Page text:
IRS's 10-Year Transition Rule in MLP Proposal Seen as Unlikely to Change

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Sept. 22 — The IRS isn't likely to change its proposed master limited partnership rules' 10-year sunset provision for entities that no longer have 90 percent of their income from qualifying sources, Timothy Fenn, a partner at Latham & Watkins LLP, said.

“They seem to love the 10-year rule,” Fenn said Sept. 22 at a Bloomberg BNA and Mayer Brown LLP energy tax conference in Houston.

An Internal Revenue Service official said Sept. 18 he would “not be surprised” if the 10-year transition period were to be retained when the proposed regulations (REG-132634-14) are finalized. The IRS has said issuing final rules under tax code Section 7704(d)(1)(e) is a priority for the 2015-16 year (182 DTR G-9, 9/21/15).

Investor Vision

“The IRS is looking at it that 10 years is a long time. Investors feel somewhat differently,” said Greg Matlock, the U.S. MLP leader at EY LLP.

The proposed rules scale back the income-generating activities that qualify for the tax-advantaged structure, especially those tied to chemical and timber processing. The IRS restricted the structure in 1987 and allowed a grandfathering provision for MLPs that had rulings from the IRS. Matlock said IRS officials have told him they have carefully considered the transition period.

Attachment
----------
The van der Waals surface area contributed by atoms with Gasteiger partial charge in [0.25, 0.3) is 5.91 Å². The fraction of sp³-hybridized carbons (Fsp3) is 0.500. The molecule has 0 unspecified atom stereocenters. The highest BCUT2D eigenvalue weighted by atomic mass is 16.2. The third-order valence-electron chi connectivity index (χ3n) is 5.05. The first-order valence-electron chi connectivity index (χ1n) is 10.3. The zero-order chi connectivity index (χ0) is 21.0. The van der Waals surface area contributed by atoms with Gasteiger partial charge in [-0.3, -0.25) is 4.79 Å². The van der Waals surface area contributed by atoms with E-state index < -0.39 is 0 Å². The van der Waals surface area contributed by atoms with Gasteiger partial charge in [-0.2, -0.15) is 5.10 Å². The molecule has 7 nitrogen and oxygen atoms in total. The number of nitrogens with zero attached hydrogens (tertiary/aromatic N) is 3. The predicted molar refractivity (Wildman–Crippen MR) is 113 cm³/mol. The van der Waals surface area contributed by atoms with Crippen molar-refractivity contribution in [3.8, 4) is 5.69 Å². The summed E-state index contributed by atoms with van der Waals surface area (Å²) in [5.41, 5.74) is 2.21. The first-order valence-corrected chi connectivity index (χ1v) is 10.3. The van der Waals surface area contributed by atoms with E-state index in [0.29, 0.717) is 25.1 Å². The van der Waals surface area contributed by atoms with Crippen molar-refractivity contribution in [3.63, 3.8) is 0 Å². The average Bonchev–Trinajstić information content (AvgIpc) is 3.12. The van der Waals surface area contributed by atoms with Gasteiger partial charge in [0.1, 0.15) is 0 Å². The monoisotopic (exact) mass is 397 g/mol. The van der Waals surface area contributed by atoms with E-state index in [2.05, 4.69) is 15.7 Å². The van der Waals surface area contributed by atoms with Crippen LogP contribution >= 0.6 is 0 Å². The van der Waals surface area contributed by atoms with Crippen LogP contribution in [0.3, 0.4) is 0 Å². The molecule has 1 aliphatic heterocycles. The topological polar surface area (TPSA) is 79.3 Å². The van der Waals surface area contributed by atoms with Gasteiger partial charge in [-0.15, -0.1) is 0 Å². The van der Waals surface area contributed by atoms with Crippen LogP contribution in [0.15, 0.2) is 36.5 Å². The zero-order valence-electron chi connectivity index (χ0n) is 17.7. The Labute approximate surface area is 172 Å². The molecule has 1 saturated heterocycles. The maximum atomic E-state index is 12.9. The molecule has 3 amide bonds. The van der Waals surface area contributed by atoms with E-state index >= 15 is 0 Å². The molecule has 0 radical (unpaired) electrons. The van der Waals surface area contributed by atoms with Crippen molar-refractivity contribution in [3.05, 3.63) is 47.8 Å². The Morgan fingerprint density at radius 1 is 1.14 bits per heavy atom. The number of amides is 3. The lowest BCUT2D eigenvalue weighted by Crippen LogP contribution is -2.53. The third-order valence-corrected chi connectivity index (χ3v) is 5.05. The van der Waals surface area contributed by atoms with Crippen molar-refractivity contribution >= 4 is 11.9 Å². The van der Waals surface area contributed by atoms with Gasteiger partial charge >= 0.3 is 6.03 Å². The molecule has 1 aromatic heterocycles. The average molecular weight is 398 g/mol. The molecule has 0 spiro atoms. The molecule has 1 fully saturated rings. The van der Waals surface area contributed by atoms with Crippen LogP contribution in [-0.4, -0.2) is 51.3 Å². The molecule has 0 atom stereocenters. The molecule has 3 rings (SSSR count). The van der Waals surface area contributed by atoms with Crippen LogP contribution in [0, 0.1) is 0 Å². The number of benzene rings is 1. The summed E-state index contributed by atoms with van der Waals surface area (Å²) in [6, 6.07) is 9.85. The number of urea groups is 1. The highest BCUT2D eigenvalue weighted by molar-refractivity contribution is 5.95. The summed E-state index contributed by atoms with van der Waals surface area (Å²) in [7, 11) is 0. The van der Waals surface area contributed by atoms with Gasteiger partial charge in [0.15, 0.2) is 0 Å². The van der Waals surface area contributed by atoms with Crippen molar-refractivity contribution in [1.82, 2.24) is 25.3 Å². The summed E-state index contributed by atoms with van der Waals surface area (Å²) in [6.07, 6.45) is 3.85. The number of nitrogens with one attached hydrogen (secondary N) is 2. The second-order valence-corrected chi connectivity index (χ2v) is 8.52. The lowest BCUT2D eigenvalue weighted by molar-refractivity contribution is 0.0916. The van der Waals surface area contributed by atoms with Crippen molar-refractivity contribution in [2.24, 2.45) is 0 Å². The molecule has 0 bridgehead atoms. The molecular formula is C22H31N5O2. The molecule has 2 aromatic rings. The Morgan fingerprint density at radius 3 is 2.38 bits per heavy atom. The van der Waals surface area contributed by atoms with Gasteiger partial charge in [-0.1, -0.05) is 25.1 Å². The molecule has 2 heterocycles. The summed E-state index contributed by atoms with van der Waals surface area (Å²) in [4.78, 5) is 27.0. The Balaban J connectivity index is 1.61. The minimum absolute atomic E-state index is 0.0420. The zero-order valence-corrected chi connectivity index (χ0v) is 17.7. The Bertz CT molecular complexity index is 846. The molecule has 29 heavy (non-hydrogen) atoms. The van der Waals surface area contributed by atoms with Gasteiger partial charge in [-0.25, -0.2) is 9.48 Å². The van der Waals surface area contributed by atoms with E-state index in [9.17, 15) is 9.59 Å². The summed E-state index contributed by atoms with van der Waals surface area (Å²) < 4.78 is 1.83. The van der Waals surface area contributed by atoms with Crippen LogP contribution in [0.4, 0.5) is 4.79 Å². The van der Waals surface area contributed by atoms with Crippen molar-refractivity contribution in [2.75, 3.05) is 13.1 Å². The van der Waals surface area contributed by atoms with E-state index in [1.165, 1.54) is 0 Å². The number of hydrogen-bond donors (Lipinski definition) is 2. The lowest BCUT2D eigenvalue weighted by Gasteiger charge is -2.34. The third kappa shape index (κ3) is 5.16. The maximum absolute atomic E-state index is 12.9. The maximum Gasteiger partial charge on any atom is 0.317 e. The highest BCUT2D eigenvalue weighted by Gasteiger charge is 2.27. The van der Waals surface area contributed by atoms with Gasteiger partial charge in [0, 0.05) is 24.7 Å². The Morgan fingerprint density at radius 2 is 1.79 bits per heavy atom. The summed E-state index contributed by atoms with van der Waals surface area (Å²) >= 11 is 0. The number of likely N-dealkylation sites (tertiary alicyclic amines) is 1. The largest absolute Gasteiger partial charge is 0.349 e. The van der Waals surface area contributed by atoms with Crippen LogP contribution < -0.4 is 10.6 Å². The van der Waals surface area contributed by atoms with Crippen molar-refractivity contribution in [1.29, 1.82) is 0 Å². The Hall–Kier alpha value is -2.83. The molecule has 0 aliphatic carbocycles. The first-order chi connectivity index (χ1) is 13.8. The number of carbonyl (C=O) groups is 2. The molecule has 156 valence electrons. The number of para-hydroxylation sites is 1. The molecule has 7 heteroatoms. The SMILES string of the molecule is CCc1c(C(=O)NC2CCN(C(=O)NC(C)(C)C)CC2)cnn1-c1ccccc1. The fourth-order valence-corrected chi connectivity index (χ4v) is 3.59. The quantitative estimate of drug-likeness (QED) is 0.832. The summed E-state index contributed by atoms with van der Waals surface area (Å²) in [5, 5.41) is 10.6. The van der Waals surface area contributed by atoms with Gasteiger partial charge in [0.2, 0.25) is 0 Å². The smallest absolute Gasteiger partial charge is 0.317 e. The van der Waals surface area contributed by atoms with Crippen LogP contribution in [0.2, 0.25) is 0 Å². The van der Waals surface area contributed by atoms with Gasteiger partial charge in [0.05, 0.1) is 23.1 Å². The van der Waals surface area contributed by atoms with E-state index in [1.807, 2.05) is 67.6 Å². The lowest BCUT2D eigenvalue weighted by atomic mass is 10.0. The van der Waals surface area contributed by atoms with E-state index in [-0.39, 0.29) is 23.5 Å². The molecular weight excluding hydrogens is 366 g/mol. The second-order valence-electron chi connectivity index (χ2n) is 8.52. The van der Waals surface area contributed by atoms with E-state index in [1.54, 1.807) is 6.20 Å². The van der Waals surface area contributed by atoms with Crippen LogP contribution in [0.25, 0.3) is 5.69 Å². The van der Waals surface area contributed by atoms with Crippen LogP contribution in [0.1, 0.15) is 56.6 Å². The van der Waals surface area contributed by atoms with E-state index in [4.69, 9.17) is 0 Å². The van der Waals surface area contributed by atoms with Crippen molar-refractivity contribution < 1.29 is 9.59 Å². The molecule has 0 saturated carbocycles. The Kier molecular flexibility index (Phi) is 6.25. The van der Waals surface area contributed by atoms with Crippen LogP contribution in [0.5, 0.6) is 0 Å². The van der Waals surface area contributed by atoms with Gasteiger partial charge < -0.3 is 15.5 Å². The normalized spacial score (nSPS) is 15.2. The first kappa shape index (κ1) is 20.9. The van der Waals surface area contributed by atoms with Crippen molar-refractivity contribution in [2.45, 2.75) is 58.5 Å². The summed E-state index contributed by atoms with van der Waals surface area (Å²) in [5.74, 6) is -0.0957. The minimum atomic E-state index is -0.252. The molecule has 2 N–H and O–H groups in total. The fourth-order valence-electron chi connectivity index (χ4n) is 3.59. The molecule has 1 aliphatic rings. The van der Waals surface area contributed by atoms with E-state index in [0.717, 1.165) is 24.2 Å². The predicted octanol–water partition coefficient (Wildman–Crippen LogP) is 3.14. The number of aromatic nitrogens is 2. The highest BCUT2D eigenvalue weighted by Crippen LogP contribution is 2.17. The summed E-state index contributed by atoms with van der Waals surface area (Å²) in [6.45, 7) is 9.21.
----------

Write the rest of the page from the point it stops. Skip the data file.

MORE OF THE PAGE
The lack of a provision that would allow MLPs with private letter rulings to maintain their status is especially harmful to companies with rulings that haven't yet had an initial public offering, but have started to invest in facilities, Fenn said.


“It's ridiculous to think that investors in year eight would go give you money in an equity offering knowing you were only going to be around for two years,” he said. “That's not the way the world works. It's not 10 free years and then the world turns black the next day. There is an effect today and there will be a continued effect.”

MLPs that no longer qualify at the end of the transition period could go private or convert to a C corporation. MLPs should be conscious of converting their investors units to corporate shares, Matlock said.

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